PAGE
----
Family of Lord and Lady Gibson demand an inquiry


The family of Lord and Lady Gibson have broken their 27-year silence to demand a reinvestigation of alleged Garda-IRA collusion in their loved ones’ murders.

Judge Maurice Gibson and his wife Cecily died in an IRA bomb just after crossing the border in 1987, an attack long surrounded by allegations of Garda collusion.

The Gibson family called for an inquiry in the BBC Spotlight programme last night, backed by former first minister Lord Trimble.

The attack on the Gibsons was one of six controversial murders, shrouded in claims of British or Irish state collusion, that were proposed for further inquiry during 2001 peace talks.

Retired Canadian judge Peter Cory reviewed the killings but the Gibson case was the only one he turned down for an inquiry.

Cory assessed Garda intelligence that stated a member of the Irish police force had helped the IRA murder the Gibsons,but he cast doubt on the intelligence because he believed it was over a decade old.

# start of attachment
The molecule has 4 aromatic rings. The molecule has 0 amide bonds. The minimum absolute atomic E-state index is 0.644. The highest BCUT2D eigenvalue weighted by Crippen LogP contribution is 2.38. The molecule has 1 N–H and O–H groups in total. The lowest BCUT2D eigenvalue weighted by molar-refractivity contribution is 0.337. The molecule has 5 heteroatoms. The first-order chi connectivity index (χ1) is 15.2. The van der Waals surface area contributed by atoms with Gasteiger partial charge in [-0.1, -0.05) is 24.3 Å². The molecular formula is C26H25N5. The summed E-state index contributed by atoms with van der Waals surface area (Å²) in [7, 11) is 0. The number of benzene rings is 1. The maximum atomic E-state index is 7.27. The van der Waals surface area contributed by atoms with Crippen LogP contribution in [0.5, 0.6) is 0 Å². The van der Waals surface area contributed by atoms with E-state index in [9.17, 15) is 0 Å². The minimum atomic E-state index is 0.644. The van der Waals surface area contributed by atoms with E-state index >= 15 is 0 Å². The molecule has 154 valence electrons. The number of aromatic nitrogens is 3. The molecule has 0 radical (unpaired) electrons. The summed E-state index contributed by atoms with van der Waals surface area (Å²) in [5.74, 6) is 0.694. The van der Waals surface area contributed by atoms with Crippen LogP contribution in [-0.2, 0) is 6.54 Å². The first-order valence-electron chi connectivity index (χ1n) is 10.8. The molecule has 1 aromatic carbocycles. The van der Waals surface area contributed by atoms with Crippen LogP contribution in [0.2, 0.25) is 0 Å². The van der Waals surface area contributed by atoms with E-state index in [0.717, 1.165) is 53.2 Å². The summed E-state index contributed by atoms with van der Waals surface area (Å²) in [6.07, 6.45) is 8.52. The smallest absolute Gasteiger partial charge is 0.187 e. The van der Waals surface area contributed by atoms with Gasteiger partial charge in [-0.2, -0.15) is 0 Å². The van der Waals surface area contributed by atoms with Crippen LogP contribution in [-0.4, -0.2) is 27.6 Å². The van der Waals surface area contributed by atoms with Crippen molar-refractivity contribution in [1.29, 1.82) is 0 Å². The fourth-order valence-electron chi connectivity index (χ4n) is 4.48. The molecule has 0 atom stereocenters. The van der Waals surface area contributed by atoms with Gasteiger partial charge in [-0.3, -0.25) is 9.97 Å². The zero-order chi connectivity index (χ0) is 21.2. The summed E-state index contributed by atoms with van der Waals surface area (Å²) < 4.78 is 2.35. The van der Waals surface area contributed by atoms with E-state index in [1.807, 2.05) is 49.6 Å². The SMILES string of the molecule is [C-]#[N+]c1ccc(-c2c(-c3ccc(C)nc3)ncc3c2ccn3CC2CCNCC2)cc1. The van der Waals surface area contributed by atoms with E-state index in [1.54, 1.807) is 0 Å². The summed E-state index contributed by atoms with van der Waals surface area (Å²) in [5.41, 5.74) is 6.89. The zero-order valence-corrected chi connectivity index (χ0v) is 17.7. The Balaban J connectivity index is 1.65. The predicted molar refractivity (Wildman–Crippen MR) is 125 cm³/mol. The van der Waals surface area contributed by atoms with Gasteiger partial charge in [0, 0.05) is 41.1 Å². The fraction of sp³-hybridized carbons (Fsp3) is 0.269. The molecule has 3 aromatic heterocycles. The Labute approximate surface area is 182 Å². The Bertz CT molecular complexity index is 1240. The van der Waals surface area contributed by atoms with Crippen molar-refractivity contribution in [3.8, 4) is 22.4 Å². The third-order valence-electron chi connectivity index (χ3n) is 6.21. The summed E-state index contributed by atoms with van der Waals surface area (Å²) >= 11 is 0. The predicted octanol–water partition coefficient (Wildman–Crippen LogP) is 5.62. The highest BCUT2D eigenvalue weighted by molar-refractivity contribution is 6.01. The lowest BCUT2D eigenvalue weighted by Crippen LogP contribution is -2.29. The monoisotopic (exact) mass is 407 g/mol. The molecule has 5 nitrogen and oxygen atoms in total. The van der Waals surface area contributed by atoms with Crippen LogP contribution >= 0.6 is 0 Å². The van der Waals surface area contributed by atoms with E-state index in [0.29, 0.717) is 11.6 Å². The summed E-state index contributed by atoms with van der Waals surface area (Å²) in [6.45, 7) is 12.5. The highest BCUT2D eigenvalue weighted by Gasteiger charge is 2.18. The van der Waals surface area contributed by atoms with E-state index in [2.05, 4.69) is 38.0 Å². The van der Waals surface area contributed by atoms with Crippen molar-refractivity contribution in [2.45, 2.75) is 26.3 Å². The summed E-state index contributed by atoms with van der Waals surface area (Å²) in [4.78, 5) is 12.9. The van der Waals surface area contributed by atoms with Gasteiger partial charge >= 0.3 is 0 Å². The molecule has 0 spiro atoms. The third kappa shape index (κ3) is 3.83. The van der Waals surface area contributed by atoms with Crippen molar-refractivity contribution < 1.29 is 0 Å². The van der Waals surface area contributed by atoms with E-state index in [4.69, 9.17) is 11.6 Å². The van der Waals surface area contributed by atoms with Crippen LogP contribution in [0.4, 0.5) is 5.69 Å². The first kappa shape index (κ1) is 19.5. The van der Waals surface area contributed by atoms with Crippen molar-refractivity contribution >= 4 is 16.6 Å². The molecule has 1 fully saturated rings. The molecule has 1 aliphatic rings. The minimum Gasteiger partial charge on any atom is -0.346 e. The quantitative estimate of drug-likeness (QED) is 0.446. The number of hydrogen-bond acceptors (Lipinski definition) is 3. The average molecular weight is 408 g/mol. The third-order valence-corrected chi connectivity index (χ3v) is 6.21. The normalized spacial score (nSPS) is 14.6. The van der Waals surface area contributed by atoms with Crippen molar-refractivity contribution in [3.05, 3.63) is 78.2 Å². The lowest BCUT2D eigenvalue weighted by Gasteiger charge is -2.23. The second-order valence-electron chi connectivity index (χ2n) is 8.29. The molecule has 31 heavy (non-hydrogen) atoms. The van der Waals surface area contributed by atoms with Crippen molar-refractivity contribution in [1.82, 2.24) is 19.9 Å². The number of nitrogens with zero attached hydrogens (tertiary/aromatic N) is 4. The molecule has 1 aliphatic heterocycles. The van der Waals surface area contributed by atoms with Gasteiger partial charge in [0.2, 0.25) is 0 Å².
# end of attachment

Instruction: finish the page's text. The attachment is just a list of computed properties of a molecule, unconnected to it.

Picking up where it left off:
But Irish judge Peter Smithwick reviewed the evidence as part of his probe into Garda collusion in the murders of RUC officers Chief Supt Harry Breen and Supt Bob Buchanan in south Armagh in 1989. Smithwick’s report, six months ago, found that Cory was “mistaken”.

Smithwick found the intelligence came just three years after the Gibsons’ deaths. And he met the handler of the source of the intelligence, concluding the source was “very reliable”.

During last night’s Spotlight programme, Lord Trimble was asked if the Gibsons should now get the inquiry they were denied.

He said: “Yes. They should have had initially, but especially now when we have got the Smithwick Report there and what is contained within that, there is an overwhelming case.

“It’s quite clear in retrospect now that a mistake was made and that mistake should be put right.”

Last year Smithwick concluded that Irish police colluded with the IRA in the murders of Mr Breen and Mr Buchanan.

In his report, Smithwick said he was “satisfied there was collusion in the murders” and that it was “more likely that the information [about their movements] came from Dundalk Garda station”.

Last night’s programme examined the evidence he heard about a string of other IRA murders along the border, for which he had no remit to draw conclusions.